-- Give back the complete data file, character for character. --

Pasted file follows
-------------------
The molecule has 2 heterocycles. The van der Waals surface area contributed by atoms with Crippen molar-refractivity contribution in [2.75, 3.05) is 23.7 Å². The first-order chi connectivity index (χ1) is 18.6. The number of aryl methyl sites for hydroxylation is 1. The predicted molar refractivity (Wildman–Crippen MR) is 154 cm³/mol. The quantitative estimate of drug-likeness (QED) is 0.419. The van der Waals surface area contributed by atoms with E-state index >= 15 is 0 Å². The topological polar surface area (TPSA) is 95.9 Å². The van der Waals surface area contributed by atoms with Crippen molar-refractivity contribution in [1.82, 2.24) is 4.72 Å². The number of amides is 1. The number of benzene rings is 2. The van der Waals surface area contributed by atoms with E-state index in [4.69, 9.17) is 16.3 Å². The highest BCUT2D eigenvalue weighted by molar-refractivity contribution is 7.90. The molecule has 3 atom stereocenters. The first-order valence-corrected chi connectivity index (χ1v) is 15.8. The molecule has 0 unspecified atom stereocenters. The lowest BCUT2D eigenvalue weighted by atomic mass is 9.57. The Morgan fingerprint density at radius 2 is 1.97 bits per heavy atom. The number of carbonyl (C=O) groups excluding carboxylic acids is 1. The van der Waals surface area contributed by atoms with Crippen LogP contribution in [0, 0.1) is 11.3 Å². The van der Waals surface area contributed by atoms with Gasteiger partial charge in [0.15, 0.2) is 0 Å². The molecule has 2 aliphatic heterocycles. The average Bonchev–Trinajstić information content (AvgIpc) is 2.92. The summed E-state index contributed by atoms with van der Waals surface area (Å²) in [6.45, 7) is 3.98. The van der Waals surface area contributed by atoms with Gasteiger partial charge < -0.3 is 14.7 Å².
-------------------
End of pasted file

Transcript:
The molecule has 2 heterocycles. The van der Waals surface area contributed by atoms with Crippen molar-refractivity contribution in [2.75, 3.05) is 23.7 Å². The first-order chi connectivity index (χ1) is 18.6. The number of aryl methyl sites for hydroxylation is 1. The predicted molar refractivity (Wildman–Crippen MR) is 154 cm³/mol. The quantitative estimate of drug-likeness (QED) is 0.419. The van der Waals surface area contributed by atoms with E-state index >= 15 is 0 Å². The topological polar surface area (TPSA) is 95.9 Å². The van der Waals surface area contributed by atoms with Crippen molar-refractivity contribution in [1.82, 2.24) is 4.72 Å². The number of amides is 1. The number of benzene rings is 2. The van der Waals surface area contributed by atoms with E-state index in [4.69, 9.17) is 16.3 Å². The highest BCUT2D eigenvalue weighted by molar-refractivity contribution is 7.90. The molecule has 3 atom stereocenters. The first-order valence-corrected chi connectivity index (χ1v) is 15.8. The molecule has 0 unspecified atom stereocenters. The lowest BCUT2D eigenvalue weighted by atomic mass is 9.57. The Morgan fingerprint density at radius 2 is 1.97 bits per heavy atom. The number of carbonyl (C=O) groups excluding carboxylic acids is 1. The van der Waals surface area contributed by atoms with Crippen LogP contribution in [0, 0.1) is 11.3 Å². The van der Waals surface area contributed by atoms with Gasteiger partial charge in [0.15, 0.2) is 0 Å². The molecule has 2 aliphatic heterocycles. The average Bonchev–Trinajstić information content (AvgIpc) is 2.92. The summed E-state index contributed by atoms with van der Waals surface area (Å²) in [6.45, 7) is 3.98. The van der Waals surface area contributed by atoms with Gasteiger partial charge < -0.3 is 14.7 Å².